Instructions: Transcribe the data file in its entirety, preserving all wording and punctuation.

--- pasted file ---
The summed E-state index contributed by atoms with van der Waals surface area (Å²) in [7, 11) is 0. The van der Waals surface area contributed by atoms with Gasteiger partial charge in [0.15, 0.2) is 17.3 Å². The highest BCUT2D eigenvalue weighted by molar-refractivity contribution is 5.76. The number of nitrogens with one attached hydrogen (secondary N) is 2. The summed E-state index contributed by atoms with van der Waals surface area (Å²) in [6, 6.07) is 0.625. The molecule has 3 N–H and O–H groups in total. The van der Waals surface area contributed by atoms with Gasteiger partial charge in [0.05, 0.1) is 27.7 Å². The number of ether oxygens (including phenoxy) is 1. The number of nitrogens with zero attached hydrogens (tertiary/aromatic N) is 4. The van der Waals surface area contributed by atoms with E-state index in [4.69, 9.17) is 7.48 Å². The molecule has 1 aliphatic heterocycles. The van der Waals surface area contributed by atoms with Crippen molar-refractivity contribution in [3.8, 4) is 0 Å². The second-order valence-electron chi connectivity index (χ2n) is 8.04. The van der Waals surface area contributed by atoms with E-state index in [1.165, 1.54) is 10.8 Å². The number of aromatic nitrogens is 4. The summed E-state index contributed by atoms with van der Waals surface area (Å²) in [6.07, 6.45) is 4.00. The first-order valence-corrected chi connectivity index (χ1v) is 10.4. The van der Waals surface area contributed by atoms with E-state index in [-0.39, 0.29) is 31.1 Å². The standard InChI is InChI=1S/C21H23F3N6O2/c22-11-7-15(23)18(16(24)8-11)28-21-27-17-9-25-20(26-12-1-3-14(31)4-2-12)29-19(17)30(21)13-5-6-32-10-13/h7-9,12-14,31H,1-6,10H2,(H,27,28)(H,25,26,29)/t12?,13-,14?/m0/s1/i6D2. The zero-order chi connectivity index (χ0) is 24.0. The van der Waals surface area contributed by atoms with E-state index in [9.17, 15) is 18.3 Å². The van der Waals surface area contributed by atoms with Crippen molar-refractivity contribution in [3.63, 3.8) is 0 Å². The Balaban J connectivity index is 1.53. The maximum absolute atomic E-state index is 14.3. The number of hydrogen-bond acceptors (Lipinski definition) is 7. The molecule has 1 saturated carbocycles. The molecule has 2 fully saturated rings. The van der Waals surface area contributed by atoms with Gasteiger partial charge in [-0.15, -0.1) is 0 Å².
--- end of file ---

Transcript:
The summed E-state index contributed by atoms with van der Waals surface area (Å²) in [7, 11) is 0. The van der Waals surface area contributed by atoms with Gasteiger partial charge in [0.15, 0.2) is 17.3 Å². The highest BCUT2D eigenvalue weighted by molar-refractivity contribution is 5.76. The number of nitrogens with one attached hydrogen (secondary N) is 2. The summed E-state index contributed by atoms with van der Waals surface area (Å²) in [6, 6.07) is 0.625. The molecule has 3 N–H and O–H groups in total. The van der Waals surface area contributed by atoms with Gasteiger partial charge in [0.05, 0.1) is 27.7 Å². The number of ether oxygens (including phenoxy) is 1. The number of nitrogens with zero attached hydrogens (tertiary/aromatic N) is 4. The van der Waals surface area contributed by atoms with E-state index in [4.69, 9.17) is 7.48 Å². The molecule has 1 aliphatic heterocycles. The van der Waals surface area contributed by atoms with Crippen molar-refractivity contribution in [3.8, 4) is 0 Å². The second-order valence-electron chi connectivity index (χ2n) is 8.04. The van der Waals surface area contributed by atoms with E-state index in [1.165, 1.54) is 10.8 Å². The number of aromatic nitrogens is 4. The summed E-state index contributed by atoms with van der Waals surface area (Å²) in [6.07, 6.45) is 4.00. The first-order valence-corrected chi connectivity index (χ1v) is 10.4. The van der Waals surface area contributed by atoms with E-state index in [-0.39, 0.29) is 31.1 Å². The standard InChI is InChI=1S/C21H23F3N6O2/c22-11-7-15(23)18(16(24)8-11)28-21-27-17-9-25-20(26-12-1-3-14(31)4-2-12)29-19(17)30(21)13-5-6-32-10-13/h7-9,12-14,31H,1-6,10H2,(H,27,28)(H,25,26,29)/t12?,13-,14?/m0/s1/i6D2. The zero-order chi connectivity index (χ0) is 24.0. The van der Waals surface area contributed by atoms with E-state index in [9.17, 15) is 18.3 Å². The van der Waals surface area contributed by atoms with Crippen molar-refractivity contribution in [3.63, 3.8) is 0 Å². The Balaban J connectivity index is 1.53. The maximum absolute atomic E-state index is 14.3. The number of hydrogen-bond acceptors (Lipinski definition) is 7. The molecule has 1 saturated carbocycles. The molecule has 2 fully saturated rings. The van der Waals surface area contributed by atoms with Gasteiger partial charge in [-0.15, -0.1) is 0 Å².